At daylight, they would all go to the field and work. Her parents then would go to work in Montgomery where her mom worked for the Alabama State Conservation Department and her dad worked for a steel company. When her parents arrived home, they would be in the field working until after dark. Renee then came to the house and cooked for an average of 15 people for the evening meal. Renee’s mother and father died when she was 18 and 21, respectively. She continued to raise her younger sister until she finished high school and started Auburn University in Montgomery. Renee related that her sister is an even better cook and baker than she is.

This experience of caregiver and cook instilled in her a work ethic and attitude she can do and cook anything. Her passion is to ensure NO one ever goes hungry who she comes in contact with.

Renee enjoys the Cooking Channel, Rachel Ray and The Chew. She, her husband Richard and a close friend (Donna) are always on the hunt for an interesting recipe and will glean them from any magazine they can find. Renee still has her mother’s cookbooks with her and her mom’s notes of what to add or subtract to make it sumptuous.

In addition to being an absolutely terrific cook, Renee shared with me that she and Richard both love to cook, both have been U.M.C. ministers for 12 years and both attend college full time! Renee at the University of Southern California working on a Masters in Social Work, and Richard is attending Martin Methodist College pursuing a B.S. in Psychology and Counseling. Renee is also the proud mom of four sons, Josh (Amanda), an Alabama Policeman and Firefighter; Seth (Christina), lives in Florida and is in the U.S. Navy; Broc (Paige), works in computer software; and Blake (Taylor), also in Alabama Law Enforcement. Renee and Richard also have grandchildren: Braeden, 4; Caleb, 1; Austin, 5; Savannah, 3; and Ender, 1.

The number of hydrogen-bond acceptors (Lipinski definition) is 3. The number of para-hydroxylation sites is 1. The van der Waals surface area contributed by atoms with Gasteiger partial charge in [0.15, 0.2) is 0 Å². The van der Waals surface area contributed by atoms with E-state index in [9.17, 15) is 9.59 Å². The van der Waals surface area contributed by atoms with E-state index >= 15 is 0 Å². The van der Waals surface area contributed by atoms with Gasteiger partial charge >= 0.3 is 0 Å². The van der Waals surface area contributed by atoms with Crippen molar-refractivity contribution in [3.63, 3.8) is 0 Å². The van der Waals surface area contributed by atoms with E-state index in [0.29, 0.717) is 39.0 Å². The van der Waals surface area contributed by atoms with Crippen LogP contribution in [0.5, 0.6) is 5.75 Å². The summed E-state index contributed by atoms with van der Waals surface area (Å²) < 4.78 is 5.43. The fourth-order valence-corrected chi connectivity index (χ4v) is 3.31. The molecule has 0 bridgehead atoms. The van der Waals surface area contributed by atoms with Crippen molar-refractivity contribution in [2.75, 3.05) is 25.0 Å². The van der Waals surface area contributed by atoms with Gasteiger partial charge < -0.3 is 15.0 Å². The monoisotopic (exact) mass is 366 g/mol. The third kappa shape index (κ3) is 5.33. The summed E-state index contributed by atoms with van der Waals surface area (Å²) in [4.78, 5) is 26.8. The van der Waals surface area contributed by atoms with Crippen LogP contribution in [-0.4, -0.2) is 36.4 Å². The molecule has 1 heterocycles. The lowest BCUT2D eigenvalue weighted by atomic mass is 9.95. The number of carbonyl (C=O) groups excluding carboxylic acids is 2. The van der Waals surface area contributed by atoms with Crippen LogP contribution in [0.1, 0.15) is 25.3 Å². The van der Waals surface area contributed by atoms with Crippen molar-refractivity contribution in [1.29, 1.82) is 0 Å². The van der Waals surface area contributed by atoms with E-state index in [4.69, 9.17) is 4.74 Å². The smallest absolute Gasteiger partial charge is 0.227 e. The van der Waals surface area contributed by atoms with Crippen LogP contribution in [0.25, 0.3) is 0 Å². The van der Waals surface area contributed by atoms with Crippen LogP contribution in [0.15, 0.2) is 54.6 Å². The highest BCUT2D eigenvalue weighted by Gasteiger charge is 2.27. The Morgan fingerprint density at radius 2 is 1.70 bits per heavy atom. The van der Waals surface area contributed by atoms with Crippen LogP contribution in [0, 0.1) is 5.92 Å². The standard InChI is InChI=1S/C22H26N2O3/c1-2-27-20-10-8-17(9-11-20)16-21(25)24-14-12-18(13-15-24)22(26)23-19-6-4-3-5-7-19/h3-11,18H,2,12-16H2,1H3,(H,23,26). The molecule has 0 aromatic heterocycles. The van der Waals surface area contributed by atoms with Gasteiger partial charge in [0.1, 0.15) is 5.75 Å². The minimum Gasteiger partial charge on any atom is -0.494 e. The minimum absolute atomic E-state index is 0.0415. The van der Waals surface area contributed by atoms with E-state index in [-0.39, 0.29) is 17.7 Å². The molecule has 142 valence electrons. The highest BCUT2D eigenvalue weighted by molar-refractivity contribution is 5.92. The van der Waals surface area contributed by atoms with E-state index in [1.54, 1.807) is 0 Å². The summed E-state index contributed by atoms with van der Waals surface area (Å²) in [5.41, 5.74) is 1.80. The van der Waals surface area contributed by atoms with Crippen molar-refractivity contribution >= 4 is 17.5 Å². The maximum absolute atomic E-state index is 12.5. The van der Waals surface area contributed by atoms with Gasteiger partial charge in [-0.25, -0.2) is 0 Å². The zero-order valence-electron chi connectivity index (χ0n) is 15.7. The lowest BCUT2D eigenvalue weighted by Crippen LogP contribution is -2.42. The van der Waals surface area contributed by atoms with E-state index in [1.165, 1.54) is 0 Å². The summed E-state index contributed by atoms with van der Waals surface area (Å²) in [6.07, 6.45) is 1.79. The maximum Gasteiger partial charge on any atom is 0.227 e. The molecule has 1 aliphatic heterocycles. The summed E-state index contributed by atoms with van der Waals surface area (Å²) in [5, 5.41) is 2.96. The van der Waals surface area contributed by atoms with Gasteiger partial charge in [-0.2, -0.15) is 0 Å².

Thanks more than you will ever know for being willing to share, in what was literally a few minutes, your life and your recipes. You put Superwoman to shame with all the things you do in your life!

Note from Renee & Richard Garlen, "We take great honor in the Blessings the Lord has given us and our family."

Mary Delph is an associate editor with AFC Cooperative Farming News. You may email her at maryd@alafarm.com.

CAKE BATTER BLONDIES OR CUPCAKES

1 box yellow cake mix
¼ cup canola oil
1 egg, beaten
½ cup milk
¼ cup sprinkles
½ cup white chocolate chips (optional)

Preheat oven to 350°. Combine cake mix and sprinkles in a large bowl. Mix in oil and egg. Add milk slowly, just until the batter is combined – you want it to remain as dense as possible. Place batter in a greased 8×8 pan or 8-inch cake pan, or cupcake pan. Bake for 25-30 minutes or just until the edges turn golden.